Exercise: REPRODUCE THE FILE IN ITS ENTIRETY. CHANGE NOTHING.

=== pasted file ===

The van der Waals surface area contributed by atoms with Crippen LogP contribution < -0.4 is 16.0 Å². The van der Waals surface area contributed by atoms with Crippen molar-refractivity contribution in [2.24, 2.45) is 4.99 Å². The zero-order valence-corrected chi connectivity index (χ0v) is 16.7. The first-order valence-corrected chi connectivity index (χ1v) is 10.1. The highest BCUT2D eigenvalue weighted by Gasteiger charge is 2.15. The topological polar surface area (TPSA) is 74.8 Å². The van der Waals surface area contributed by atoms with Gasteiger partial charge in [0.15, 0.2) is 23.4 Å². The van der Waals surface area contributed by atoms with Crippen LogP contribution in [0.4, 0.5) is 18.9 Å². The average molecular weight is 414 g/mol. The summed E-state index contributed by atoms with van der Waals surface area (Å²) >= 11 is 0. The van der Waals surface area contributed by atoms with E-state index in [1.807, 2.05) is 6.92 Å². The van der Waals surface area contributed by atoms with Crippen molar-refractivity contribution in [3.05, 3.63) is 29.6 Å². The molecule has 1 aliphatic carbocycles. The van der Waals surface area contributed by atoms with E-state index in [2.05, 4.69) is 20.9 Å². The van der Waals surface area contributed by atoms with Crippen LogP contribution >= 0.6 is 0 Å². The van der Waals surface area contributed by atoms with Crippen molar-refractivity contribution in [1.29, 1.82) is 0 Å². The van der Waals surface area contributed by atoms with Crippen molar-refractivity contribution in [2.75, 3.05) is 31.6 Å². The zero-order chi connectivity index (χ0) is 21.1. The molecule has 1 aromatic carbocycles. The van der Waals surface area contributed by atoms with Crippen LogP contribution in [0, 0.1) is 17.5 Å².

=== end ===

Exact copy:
The van der Waals surface area contributed by atoms with Crippen LogP contribution < -0.4 is 16.0 Å². The van der Waals surface area contributed by atoms with Crippen molar-refractivity contribution in [2.24, 2.45) is 4.99 Å². The zero-order valence-corrected chi connectivity index (χ0v) is 16.7. The first-order valence-corrected chi connectivity index (χ1v) is 10.1. The highest BCUT2D eigenvalue weighted by Gasteiger charge is 2.15. The topological polar surface area (TPSA) is 74.8 Å². The van der Waals surface area contributed by atoms with Gasteiger partial charge in [0.15, 0.2) is 23.4 Å². The van der Waals surface area contributed by atoms with Crippen LogP contribution in [0.4, 0.5) is 18.9 Å². The average molecular weight is 414 g/mol. The summed E-state index contributed by atoms with van der Waals surface area (Å²) >= 11 is 0. The van der Waals surface area contributed by atoms with E-state index in [1.807, 2.05) is 6.92 Å². The van der Waals surface area contributed by atoms with Crippen molar-refractivity contribution in [3.05, 3.63) is 29.6 Å². The molecule has 1 aliphatic carbocycles. The van der Waals surface area contributed by atoms with E-state index in [2.05, 4.69) is 20.9 Å². The van der Waals surface area contributed by atoms with Crippen LogP contribution >= 0.6 is 0 Å². The van der Waals surface area contributed by atoms with Crippen molar-refractivity contribution in [1.29, 1.82) is 0 Å². The van der Waals surface area contributed by atoms with Crippen molar-refractivity contribution in [2.75, 3.05) is 31.6 Å². The zero-order chi connectivity index (χ0) is 21.1. The molecule has 1 aromatic carbocycles. The van der Waals surface area contributed by atoms with Crippen LogP contribution in [0, 0.1) is 17.5 Å².